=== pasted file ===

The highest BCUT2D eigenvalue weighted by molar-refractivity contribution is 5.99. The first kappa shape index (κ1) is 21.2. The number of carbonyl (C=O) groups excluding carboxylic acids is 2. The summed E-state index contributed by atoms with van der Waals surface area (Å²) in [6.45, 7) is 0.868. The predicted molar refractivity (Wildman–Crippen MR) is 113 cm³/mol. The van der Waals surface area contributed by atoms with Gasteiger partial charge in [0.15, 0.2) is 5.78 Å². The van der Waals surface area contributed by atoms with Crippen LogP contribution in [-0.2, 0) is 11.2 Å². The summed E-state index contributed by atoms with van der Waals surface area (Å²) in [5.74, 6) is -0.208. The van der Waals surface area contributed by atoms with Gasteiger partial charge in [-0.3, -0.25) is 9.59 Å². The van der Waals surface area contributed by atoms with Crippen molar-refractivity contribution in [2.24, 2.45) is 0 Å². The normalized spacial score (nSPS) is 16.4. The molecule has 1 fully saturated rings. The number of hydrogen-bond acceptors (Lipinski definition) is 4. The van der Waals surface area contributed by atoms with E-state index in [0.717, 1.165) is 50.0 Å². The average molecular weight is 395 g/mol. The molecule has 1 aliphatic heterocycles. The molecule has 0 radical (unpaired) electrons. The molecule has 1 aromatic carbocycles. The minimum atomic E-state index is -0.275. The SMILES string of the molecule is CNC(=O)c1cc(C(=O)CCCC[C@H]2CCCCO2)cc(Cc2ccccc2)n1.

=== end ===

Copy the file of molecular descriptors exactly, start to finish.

The highest BCUT2D eigenvalue weighted by molar-refractivity contribution is 5.99. The first kappa shape index (κ1) is 21.2. The number of carbonyl (C=O) groups excluding carboxylic acids is 2. The summed E-state index contributed by atoms with van der Waals surface area (Å²) in [6.45, 7) is 0.868. The predicted molar refractivity (Wildman–Crippen MR) is 113 cm³/mol. The van der Waals surface area contributed by atoms with Gasteiger partial charge in [0.15, 0.2) is 5.78 Å². The van der Waals surface area contributed by atoms with Crippen LogP contribution in [-0.2, 0) is 11.2 Å². The summed E-state index contributed by atoms with van der Waals surface area (Å²) in [5.74, 6) is -0.208. The van der Waals surface area contributed by atoms with Gasteiger partial charge in [-0.3, -0.25) is 9.59 Å². The van der Waals surface area contributed by atoms with Crippen molar-refractivity contribution in [2.24, 2.45) is 0 Å². The normalized spacial score (nSPS) is 16.4. The molecule has 1 fully saturated rings. The number of hydrogen-bond acceptors (Lipinski definition) is 4. The van der Waals surface area contributed by atoms with E-state index in [0.717, 1.165) is 50.0 Å². The average molecular weight is 395 g/mol. The molecule has 1 aliphatic heterocycles. The molecule has 0 radical (unpaired) electrons. The molecule has 1 aromatic carbocycles. The minimum atomic E-state index is -0.275. The SMILES string of the molecule is CNC(=O)c1cc(C(=O)CCCC[C@H]2CCCCO2)cc(Cc2ccccc2)n1.